Watch for Amazon's long-rumored device to usher in a new era of commerce-optimized smartphones. Call it the industry's first sell phone.
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When Amazon unveils its first own-branded smartphone, as it's widely expected to do at its media event Wednesday, it will open up a whole new set of opportunities to leverage its mammoth commerce engine -- opportunities that dwarf what its tablet and TV hardware currently present.
A successful smartphone would give Amazon a powerful leg up on competitors in selling a wide variety of goods and services. So watch for a repeat of the razor/blade strategy that has worked so well with its Kindle Fire tablets: price them to move and make money selling books, videos, and other content. Amazon just unveiled its home-grown streaming music service, Prime Music, and that would pair well with a smartphone.
Moreover, a smartphone would present far more opportunities for sales than tablets because consumers typically spend more time with their smartphones and carry them with them as they move about their day. Combine that with the insight that Amazon, the nation's largest e-tailer, has about how each of us research and buy goods and services, and you can begin to see the possibilities.
Let's say, for example, that you're shopping in a large retail district in a major metropolitan area. From your Web activity at home that morning, Amazon knows that you're in the market for a 40-inch flat-screen TV. So when your phone detects you walking into the Best Buy at the mall, Amazon can make you an offer for a TV at a price that the brick-and-mortar retailer can't match. A courier could pick up your new TV from a strategically located Amazon warehouse, then meet you in the parking lot and set it on the back seat.
Amazon already offers limited same-day delivery service in some areas, so it would be easy for them to cover major retail centers in this manner.
Amazon's rumored smartphone may turn out to be one mean shopping machine. Call it a sell phone. It's said to have multiple cameras, which would give it 3D capability. That could be used in stores to help identify products on the shelves, giving consumers a powerful comparison tool that would leapfrog barcode scanner apps like RedLaser and ShopSavvy. In turn, that would take some of the guesswork out of which TV set to offer you.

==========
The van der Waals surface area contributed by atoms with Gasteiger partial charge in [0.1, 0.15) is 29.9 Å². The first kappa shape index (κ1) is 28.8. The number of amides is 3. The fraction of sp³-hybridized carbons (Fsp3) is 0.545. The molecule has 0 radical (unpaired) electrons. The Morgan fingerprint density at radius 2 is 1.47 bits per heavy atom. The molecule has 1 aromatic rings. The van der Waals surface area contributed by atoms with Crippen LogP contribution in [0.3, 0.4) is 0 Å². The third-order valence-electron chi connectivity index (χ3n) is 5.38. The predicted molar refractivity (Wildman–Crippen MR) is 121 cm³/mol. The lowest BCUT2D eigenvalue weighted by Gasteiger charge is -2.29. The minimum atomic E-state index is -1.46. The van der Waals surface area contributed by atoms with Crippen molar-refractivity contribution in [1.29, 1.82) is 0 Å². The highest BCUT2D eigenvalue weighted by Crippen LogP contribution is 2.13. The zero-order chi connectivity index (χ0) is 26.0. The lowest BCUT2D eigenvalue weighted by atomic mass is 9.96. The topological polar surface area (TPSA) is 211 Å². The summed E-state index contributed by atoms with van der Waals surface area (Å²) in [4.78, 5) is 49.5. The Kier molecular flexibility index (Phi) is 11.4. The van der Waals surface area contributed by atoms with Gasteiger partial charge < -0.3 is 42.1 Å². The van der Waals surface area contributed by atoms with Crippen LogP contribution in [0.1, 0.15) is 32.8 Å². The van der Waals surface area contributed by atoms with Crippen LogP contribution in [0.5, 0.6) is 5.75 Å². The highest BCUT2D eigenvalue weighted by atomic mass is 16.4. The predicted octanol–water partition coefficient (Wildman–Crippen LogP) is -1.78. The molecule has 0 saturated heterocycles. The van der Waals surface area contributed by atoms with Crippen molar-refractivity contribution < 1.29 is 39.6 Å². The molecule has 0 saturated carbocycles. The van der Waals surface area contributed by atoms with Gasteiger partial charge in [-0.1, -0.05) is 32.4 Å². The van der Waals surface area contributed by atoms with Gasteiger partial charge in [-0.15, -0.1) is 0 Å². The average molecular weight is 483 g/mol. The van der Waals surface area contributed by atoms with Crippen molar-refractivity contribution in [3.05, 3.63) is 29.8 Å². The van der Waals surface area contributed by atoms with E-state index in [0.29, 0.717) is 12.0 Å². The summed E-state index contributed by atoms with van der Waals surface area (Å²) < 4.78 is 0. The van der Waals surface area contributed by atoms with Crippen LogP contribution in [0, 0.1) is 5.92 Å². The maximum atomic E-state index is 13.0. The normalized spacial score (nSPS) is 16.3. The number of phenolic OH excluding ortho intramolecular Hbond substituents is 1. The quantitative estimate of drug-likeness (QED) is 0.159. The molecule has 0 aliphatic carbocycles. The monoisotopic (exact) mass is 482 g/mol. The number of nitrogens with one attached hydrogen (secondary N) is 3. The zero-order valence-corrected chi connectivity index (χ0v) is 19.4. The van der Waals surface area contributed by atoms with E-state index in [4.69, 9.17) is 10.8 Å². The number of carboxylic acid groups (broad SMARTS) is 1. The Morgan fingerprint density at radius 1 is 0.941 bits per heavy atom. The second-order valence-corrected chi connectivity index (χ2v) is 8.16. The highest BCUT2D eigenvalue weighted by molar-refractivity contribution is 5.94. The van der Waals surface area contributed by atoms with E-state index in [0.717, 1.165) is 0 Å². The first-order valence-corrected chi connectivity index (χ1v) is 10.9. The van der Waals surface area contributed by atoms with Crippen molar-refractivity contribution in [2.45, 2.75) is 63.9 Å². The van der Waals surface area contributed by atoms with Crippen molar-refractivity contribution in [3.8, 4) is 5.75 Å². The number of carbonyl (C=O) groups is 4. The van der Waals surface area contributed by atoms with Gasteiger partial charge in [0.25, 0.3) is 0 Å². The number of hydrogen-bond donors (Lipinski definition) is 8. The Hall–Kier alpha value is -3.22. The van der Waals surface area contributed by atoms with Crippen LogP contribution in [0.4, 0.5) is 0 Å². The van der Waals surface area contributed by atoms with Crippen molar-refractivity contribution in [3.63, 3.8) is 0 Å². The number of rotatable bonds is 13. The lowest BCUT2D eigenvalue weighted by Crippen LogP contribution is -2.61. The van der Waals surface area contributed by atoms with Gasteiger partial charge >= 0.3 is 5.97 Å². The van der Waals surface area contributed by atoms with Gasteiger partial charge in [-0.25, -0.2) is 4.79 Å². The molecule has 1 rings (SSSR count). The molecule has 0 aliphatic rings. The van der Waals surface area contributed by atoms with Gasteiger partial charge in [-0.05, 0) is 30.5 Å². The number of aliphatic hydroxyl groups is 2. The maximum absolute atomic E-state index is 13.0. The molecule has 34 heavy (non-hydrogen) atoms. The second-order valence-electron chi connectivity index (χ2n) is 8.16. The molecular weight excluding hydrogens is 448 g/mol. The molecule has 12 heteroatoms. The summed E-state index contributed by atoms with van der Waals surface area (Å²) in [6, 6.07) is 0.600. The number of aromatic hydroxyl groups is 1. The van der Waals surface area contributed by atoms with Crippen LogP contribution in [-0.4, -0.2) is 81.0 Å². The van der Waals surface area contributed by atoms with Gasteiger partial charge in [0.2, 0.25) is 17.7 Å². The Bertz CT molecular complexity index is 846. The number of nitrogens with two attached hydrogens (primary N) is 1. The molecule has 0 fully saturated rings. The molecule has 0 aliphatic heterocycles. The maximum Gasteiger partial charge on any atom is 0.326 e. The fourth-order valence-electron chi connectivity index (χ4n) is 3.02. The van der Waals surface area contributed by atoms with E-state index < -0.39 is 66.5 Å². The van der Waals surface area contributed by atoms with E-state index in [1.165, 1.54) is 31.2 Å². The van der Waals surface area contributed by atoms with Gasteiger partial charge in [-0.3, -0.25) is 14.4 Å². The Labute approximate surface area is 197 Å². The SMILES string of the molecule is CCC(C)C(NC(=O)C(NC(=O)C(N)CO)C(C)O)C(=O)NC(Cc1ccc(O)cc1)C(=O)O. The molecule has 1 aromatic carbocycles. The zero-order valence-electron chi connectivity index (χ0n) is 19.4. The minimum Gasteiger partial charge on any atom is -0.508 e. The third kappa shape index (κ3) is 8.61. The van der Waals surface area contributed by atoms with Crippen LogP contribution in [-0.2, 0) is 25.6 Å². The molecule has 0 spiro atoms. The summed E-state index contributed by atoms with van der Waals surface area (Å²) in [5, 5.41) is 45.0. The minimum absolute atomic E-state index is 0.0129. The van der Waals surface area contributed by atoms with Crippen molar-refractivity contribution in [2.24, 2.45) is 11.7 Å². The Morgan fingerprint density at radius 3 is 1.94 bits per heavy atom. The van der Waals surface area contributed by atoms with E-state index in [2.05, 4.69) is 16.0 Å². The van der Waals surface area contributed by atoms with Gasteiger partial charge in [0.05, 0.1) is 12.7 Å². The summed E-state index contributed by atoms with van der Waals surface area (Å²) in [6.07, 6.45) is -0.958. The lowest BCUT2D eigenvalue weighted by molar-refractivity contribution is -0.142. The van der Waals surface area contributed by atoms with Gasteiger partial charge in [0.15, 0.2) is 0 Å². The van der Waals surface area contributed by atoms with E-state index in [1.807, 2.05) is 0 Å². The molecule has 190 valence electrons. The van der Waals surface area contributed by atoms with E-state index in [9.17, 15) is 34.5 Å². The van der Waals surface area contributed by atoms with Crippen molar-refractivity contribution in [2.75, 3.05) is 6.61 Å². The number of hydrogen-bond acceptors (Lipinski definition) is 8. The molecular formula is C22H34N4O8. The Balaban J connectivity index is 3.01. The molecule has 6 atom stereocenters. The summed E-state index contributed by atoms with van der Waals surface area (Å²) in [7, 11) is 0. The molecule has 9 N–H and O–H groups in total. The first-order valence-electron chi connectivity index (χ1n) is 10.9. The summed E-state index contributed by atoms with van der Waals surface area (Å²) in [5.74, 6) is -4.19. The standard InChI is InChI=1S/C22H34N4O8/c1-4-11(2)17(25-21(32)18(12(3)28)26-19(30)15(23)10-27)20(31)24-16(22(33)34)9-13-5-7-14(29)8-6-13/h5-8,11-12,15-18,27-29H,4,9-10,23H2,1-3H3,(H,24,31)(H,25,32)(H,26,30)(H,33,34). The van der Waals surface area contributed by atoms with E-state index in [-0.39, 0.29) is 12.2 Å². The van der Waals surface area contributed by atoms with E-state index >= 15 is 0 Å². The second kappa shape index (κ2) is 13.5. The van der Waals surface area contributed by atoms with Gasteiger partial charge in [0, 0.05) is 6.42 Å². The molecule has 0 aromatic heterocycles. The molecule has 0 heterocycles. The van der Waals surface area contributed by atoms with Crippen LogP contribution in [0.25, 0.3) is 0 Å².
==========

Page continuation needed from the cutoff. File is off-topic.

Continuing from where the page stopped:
Recall that big retailers like Target and Walmart initially sold the Kindle Fire, but stopped carrying the tablet when they realized that what they were carrying was a device that snagged from them future sales of music, video, and other goods and services.
This time, retailers will have to fight back against an Amazon smartphone another way, because they won't be able to keep this pocket-able Trojan horse out of their stores.
There's no denying that stealing sales from the big-box retailers from a perch inside our pockets would be a ruthlessly cutthroat maneuver. But Apple, Google, and other tech titans are already doing that to Amazon. When you take that into account, then an Amazon-branded phone begins to look less like an attack and more like a defensive tactic.
In that sense, then, Amazon can't afford not to come out with its own phone. If it does, it risks losing sales to companies that control your smartphone and other "last-inch" devices that deliver information to us.
A smartphone won't mean that Amazon's worries are all over. It will help to have some control over the three major devices that deliver us content and commerce. And it's great that it continues to develop compelling content to grab our attention, as well as a best-of-breed commerce engine to make hay out of that.
Going forward, Amazon will have to develop some of its own last-mile delivery services, which is the one piece of the experience that it doesn't now control. Google gets that. It's developed its own Internet service, Google Fiber. It's up and running in a few metropolitan areas, with plans to expand to as many as 34 more cities nationwide.
There have been rumors to suggest that Amazon gets it too. Word is that it's been experimenting with wireless services here and there.
It had better. The best services and the best commerce engine are worthless if you can't deliver them to your cool new smartphone whenever consumers want to tap into them. Just ask Netflix.
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Mike Feibus is principal analyst at TechKnowledge Strategies, a Scottsdale, Ariz., market strategy and analysis firm focusing on mobile ecosystems and client technologies. You can reach him at firstname.lastname@example.org. View Full Bio
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